However, the EA-18G exists, while the EA-Typhoon is just a powerpoint. Given past experiences there is a strong preference for an off-the-shelf solution. Similar story with B-61-12 integration. A lot more paperwork involved to get the Typhoon qualified.
 

oldsig127

The Bunker Group
Verified Defense Pro
Here is the Rub.
Over and over the main selling point being the use of Nuclear B61 bombs. Although F18 models A-D can, models E-G were never qualified for the B61. Super Hornet like Typhoon and Rafael never qualified. F35 is, F15E and F16 are.
The Super Hornet is substantially different from the legacy model. So much so the selling based on the Nuclear role would basically demand running it through the qualification as a new bird. Pitching based on the Nuclear role is counting chickens before they hatch.
If that’s the case then might as well run one of the Euro birds though, Or if the aim is to buy the qualification then you have to go for Lightning, Eagle or Viper.
The issue was never whether or not the F/A18-F was nuclear capable, the issue was that making any *new* Euro aircraft nuclear capable was a lot more difficult politically and technically. It involves more handover of US intellectual property than the US would easily approve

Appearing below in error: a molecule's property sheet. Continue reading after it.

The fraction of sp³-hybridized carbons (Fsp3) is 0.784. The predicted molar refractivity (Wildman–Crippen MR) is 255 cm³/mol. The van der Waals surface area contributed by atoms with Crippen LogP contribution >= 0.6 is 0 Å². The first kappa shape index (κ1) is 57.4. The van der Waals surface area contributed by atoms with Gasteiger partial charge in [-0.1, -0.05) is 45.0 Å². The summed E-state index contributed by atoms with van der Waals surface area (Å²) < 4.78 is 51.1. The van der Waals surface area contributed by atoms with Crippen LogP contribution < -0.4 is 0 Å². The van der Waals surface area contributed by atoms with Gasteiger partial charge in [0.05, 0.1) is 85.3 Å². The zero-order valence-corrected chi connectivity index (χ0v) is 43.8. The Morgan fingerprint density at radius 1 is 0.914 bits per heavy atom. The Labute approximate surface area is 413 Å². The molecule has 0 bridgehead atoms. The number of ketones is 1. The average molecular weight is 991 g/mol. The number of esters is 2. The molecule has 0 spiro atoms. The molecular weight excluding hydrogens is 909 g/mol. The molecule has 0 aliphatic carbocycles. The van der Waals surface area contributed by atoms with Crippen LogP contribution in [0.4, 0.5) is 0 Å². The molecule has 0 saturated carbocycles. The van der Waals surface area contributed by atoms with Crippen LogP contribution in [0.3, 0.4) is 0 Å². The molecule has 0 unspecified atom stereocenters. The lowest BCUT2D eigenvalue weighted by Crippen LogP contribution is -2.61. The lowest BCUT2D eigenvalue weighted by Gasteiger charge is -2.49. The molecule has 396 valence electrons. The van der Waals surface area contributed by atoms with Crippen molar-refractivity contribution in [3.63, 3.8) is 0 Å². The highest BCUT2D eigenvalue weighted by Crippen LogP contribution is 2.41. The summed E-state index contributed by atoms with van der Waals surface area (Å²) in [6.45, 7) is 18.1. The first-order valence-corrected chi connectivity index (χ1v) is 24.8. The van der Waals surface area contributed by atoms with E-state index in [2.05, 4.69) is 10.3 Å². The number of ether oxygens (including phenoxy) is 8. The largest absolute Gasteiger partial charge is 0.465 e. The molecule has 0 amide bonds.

oldsig

(edit: typo)
 

Mochachu

New Member
It seems unlikely Germany will buy Super Hornet. Considering the economic conundrum, there be political pressure to Make In Germany. And that means more Typhoons.
 

Mochachu

New Member
Yet again the Nuclear mission issue requires qualifying with the B61.
Plenty of NATO countries don't have planes that can carry nukes. Greece, Turkey, Slovenia, Hungary, Slovakia, Czech republic, Poland, Romania, Bulgaria, Norway, Estonia, Latvia, Lithuania for example. Germany is not required to have a plane that can carry nukes. Plus, it's not like Germany has nukes anyway.
 
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MarcH

Member
Currently older B-61 versions are withdrawn from service and rebuilt into B-61-12. Even if service life of the Tornado would be prolonged (at considerable costs) then there would still be no aircraft to carry the new bombs in 3-5 years.
That's the timeframe. The SH is officially sold as a stop-gap. The last "stop gap" from St. Louis lasted 40 years in Luftwaffe service.